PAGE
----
Title

Solution bias in ant colony optimisation: Lessons for selecting pheromone models

Date of this Version

9-1-2008

Document Type

Journal Article

Publication Details

Interim status: Citation only.

Montgomery, J., Randall, M. & Hendtlass, T. (2008). Solution bias in ant colony optimisation: Lessons for selecting pheromone models. Computers and operations research, 35(9), 2728-2749.

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2008 HERDC submission. FoR code: 0103

© Copyright Elsevier Ltd, 2007

Abstract

Ant colony optimisation is a constructive metaheuristic in which solutions are built probabilistically influenced by the parameters of a pheromone model—an analogue of the trail pheromones used by real ants when foraging for food. Recent studies have uncovered the presence of biases in the solution construction process, the existence and nature of which depend on the characteristics of the problem being solved. The presence of these solution construction biases induces biases in the pheromone model used, so selecting an appropriate model is highly important. The first part of this paper presents new findings bridging biases due to construction with biases in pheromone models. Novel approaches to the prediction of this bias are developed and used with the knapsack and generalised assignment problems. The second part of the paper deals with the selection of appropriate pheromone models when detailed knowledge of their biases is not available. Pheromone models may be derived either from characteristics of the way solutions are represented by the algorithm or characteristics of the solutions represented, which are often quite different. Recently it has been suggested that the latter is more appropriate. The relative performance of a number of alternative pheromone models for six well-known combinatorial optimisation problems is examined to test this hypothesis. Results suggest that, in general, modelling characteristics of solutions (rather than their representations) does lead to the best performance in ACO algorithms. Consequently, this principle may be used to guide the selection of appropriate pheromone models in problems to which ACO has not yet been applied.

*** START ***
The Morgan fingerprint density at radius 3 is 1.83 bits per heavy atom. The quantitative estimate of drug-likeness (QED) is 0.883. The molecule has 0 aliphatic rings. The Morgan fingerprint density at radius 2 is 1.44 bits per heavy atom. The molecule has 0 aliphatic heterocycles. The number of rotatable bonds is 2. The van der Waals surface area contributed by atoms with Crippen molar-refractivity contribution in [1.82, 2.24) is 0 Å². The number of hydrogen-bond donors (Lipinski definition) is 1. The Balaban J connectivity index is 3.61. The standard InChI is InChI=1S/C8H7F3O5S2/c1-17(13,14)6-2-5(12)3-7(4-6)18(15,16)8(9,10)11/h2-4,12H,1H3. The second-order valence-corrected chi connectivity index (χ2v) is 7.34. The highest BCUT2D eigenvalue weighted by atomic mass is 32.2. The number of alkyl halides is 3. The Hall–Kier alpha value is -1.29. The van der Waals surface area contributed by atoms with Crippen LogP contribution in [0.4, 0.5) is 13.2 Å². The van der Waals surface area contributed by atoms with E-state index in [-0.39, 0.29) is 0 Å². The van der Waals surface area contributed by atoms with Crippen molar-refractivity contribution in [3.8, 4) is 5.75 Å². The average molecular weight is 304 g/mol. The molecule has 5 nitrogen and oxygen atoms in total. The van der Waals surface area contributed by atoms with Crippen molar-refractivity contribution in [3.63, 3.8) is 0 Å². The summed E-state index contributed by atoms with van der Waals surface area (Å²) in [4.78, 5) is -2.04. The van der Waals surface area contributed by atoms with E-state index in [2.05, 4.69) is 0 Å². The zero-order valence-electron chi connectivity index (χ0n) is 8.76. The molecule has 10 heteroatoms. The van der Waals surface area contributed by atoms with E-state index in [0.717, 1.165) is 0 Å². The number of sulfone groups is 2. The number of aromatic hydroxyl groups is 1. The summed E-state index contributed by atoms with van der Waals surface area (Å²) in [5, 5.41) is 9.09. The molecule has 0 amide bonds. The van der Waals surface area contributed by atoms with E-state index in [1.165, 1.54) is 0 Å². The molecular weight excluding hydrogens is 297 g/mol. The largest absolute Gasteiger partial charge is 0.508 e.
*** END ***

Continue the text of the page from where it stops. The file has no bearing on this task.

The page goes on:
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This document has been peer reviewed.